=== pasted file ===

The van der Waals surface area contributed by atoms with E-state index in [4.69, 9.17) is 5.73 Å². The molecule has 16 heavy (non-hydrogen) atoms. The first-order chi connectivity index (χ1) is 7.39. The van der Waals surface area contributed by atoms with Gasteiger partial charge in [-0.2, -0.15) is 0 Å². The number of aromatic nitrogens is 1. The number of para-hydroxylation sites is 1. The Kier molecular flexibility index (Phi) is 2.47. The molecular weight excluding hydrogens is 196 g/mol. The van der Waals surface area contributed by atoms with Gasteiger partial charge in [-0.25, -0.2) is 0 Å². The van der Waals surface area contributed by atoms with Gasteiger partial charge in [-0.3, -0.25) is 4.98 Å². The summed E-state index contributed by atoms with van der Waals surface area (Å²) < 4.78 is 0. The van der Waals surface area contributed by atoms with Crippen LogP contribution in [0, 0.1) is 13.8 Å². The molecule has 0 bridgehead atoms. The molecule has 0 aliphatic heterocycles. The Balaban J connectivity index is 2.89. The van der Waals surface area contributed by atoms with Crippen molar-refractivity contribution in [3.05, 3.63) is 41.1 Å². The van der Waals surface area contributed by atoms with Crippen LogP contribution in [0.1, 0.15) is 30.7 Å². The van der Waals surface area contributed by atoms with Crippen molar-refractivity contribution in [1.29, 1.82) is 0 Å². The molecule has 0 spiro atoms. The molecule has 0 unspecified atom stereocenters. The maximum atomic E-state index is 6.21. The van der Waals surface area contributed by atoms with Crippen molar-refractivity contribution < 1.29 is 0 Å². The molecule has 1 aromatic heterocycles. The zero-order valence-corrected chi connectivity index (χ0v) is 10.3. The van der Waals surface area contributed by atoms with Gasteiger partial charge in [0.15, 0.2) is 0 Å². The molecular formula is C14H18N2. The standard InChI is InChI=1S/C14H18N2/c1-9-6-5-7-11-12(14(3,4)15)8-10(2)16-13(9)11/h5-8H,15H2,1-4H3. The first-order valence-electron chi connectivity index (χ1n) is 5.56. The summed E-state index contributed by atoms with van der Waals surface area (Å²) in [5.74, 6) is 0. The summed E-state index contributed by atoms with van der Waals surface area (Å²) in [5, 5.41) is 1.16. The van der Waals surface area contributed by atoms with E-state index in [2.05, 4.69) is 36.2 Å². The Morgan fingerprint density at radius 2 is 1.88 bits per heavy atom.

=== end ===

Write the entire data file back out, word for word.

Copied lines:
The van der Waals surface area contributed by atoms with E-state index in [4.69, 9.17) is 5.73 Å². The molecule has 16 heavy (non-hydrogen) atoms. The first-order chi connectivity index (χ1) is 7.39. The van der Waals surface area contributed by atoms with Gasteiger partial charge in [-0.2, -0.15) is 0 Å². The number of aromatic nitrogens is 1. The number of para-hydroxylation sites is 1. The Kier molecular flexibility index (Phi) is 2.47. The molecular weight excluding hydrogens is 196 g/mol. The van der Waals surface area contributed by atoms with Gasteiger partial charge in [-0.25, -0.2) is 0 Å². The van der Waals surface area contributed by atoms with Gasteiger partial charge in [-0.3, -0.25) is 4.98 Å². The summed E-state index contributed by atoms with van der Waals surface area (Å²) < 4.78 is 0. The van der Waals surface area contributed by atoms with Crippen LogP contribution in [0, 0.1) is 13.8 Å². The molecule has 0 bridgehead atoms. The molecule has 0 aliphatic heterocycles. The Balaban J connectivity index is 2.89. The van der Waals surface area contributed by atoms with Crippen molar-refractivity contribution in [3.05, 3.63) is 41.1 Å². The van der Waals surface area contributed by atoms with Crippen LogP contribution in [0.1, 0.15) is 30.7 Å². The van der Waals surface area contributed by atoms with Crippen molar-refractivity contribution in [1.29, 1.82) is 0 Å². The molecule has 0 spiro atoms. The molecule has 0 unspecified atom stereocenters. The maximum atomic E-state index is 6.21. The van der Waals surface area contributed by atoms with Crippen molar-refractivity contribution < 1.29 is 0 Å². The molecule has 1 aromatic heterocycles. The zero-order valence-corrected chi connectivity index (χ0v) is 10.3. The van der Waals surface area contributed by atoms with Gasteiger partial charge in [0.15, 0.2) is 0 Å². The molecular formula is C14H18N2. The standard InChI is InChI=1S/C14H18N2/c1-9-6-5-7-11-12(14(3,4)15)8-10(2)16-13(9)11/h5-8H,15H2,1-4H3. The first-order valence-electron chi connectivity index (χ1n) is 5.56. The summed E-state index contributed by atoms with van der Waals surface area (Å²) in [5.74, 6) is 0. The summed E-state index contributed by atoms with van der Waals surface area (Å²) in [5, 5.41) is 1.16. The van der Waals surface area contributed by atoms with E-state index in [2.05, 4.69) is 36.2 Å². The Morgan fingerprint density at radius 2 is 1.88 bits per heavy atom.